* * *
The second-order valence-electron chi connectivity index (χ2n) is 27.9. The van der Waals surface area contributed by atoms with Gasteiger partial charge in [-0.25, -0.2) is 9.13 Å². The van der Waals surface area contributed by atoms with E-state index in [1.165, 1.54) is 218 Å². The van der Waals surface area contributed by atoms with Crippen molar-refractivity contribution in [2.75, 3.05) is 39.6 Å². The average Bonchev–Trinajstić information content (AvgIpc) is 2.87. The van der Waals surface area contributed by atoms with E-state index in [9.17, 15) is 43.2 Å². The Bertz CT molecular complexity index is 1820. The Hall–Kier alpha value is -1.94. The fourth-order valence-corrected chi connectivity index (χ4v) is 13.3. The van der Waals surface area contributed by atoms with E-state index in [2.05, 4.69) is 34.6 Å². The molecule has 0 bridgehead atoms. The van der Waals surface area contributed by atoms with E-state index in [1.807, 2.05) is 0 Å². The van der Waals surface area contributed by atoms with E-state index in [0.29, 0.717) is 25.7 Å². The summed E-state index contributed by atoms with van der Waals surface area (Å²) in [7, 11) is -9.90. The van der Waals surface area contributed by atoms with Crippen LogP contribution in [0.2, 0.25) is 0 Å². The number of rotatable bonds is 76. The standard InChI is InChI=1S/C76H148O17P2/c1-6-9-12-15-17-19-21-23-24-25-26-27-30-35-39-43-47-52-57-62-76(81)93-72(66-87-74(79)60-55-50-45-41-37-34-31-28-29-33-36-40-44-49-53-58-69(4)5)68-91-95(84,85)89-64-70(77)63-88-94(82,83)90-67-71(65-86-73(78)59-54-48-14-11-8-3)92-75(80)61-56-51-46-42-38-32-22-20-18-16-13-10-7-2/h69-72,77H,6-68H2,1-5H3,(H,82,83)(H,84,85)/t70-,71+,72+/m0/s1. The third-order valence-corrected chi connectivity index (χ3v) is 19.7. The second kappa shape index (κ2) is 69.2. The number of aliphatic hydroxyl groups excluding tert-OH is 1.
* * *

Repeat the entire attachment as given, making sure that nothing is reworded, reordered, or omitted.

The second-order valence-electron chi connectivity index (χ2n) is 27.9. The van der Waals surface area contributed by atoms with Gasteiger partial charge in [-0.25, -0.2) is 9.13 Å². The van der Waals surface area contributed by atoms with E-state index in [1.165, 1.54) is 218 Å². The van der Waals surface area contributed by atoms with Crippen molar-refractivity contribution in [2.75, 3.05) is 39.6 Å². The average Bonchev–Trinajstić information content (AvgIpc) is 2.87. The van der Waals surface area contributed by atoms with E-state index in [9.17, 15) is 43.2 Å². The Bertz CT molecular complexity index is 1820. The Hall–Kier alpha value is -1.94. The fourth-order valence-corrected chi connectivity index (χ4v) is 13.3. The van der Waals surface area contributed by atoms with E-state index in [2.05, 4.69) is 34.6 Å². The molecule has 0 bridgehead atoms. The van der Waals surface area contributed by atoms with E-state index in [1.807, 2.05) is 0 Å². The van der Waals surface area contributed by atoms with E-state index in [0.29, 0.717) is 25.7 Å². The summed E-state index contributed by atoms with van der Waals surface area (Å²) in [7, 11) is -9.90. The van der Waals surface area contributed by atoms with Crippen LogP contribution in [0.2, 0.25) is 0 Å². The number of rotatable bonds is 76. The standard InChI is InChI=1S/C76H148O17P2/c1-6-9-12-15-17-19-21-23-24-25-26-27-30-35-39-43-47-52-57-62-76(81)93-72(66-87-74(79)60-55-50-45-41-37-34-31-28-29-33-36-40-44-49-53-58-69(4)5)68-91-95(84,85)89-64-70(77)63-88-94(82,83)90-67-71(65-86-73(78)59-54-48-14-11-8-3)92-75(80)61-56-51-46-42-38-32-22-20-18-16-13-10-7-2/h69-72,77H,6-68H2,1-5H3,(H,82,83)(H,84,85)/t70-,71+,72+/m0/s1. The third-order valence-corrected chi connectivity index (χ3v) is 19.7. The second kappa shape index (κ2) is 69.2. The number of aliphatic hydroxyl groups excluding tert-OH is 1.